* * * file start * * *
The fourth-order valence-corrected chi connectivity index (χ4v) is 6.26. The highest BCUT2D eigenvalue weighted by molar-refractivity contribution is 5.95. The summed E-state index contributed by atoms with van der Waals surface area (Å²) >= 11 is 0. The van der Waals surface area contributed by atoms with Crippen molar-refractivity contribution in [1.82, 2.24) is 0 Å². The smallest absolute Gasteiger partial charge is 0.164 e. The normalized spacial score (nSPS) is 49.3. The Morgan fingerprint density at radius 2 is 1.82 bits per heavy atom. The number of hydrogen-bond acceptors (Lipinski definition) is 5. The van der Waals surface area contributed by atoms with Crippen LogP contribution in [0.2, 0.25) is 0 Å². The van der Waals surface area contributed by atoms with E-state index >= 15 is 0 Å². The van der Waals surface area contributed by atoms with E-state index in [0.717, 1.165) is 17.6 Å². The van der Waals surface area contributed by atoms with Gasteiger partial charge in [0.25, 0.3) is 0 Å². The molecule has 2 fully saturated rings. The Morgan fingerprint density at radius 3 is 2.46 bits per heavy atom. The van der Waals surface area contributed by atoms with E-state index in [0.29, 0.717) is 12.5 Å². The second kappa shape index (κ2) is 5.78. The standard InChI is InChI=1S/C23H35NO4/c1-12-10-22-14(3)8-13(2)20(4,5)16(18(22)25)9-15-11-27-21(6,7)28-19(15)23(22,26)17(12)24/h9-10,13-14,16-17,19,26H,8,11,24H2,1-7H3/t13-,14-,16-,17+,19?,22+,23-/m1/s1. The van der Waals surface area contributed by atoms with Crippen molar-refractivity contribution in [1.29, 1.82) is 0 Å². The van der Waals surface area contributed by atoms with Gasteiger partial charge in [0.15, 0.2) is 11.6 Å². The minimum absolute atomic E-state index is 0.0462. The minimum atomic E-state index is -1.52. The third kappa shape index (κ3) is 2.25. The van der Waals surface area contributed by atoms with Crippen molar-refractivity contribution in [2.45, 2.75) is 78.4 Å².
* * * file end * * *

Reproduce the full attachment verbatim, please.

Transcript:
The fourth-order valence-corrected chi connectivity index (χ4v) is 6.26. The highest BCUT2D eigenvalue weighted by molar-refractivity contribution is 5.95. The summed E-state index contributed by atoms with van der Waals surface area (Å²) >= 11 is 0. The van der Waals surface area contributed by atoms with Crippen molar-refractivity contribution in [1.82, 2.24) is 0 Å². The smallest absolute Gasteiger partial charge is 0.164 e. The normalized spacial score (nSPS) is 49.3. The Morgan fingerprint density at radius 2 is 1.82 bits per heavy atom. The number of hydrogen-bond acceptors (Lipinski definition) is 5. The van der Waals surface area contributed by atoms with Crippen LogP contribution in [0.2, 0.25) is 0 Å². The van der Waals surface area contributed by atoms with E-state index >= 15 is 0 Å². The van der Waals surface area contributed by atoms with E-state index in [0.717, 1.165) is 17.6 Å². The van der Waals surface area contributed by atoms with Gasteiger partial charge in [0.25, 0.3) is 0 Å². The molecule has 2 fully saturated rings. The Morgan fingerprint density at radius 3 is 2.46 bits per heavy atom. The van der Waals surface area contributed by atoms with E-state index in [0.29, 0.717) is 12.5 Å². The second kappa shape index (κ2) is 5.78. The standard InChI is InChI=1S/C23H35NO4/c1-12-10-22-14(3)8-13(2)20(4,5)16(18(22)25)9-15-11-27-21(6,7)28-19(15)23(22,26)17(12)24/h9-10,13-14,16-17,19,26H,8,11,24H2,1-7H3/t13-,14-,16-,17+,19?,22+,23-/m1/s1. The van der Waals surface area contributed by atoms with Crippen molar-refractivity contribution in [1.29, 1.82) is 0 Å². The van der Waals surface area contributed by atoms with Gasteiger partial charge in [0.15, 0.2) is 11.6 Å². The minimum absolute atomic E-state index is 0.0462. The minimum atomic E-state index is -1.52. The third kappa shape index (κ3) is 2.25. The van der Waals surface area contributed by atoms with Crippen molar-refractivity contribution in [2.45, 2.75) is 78.4 Å².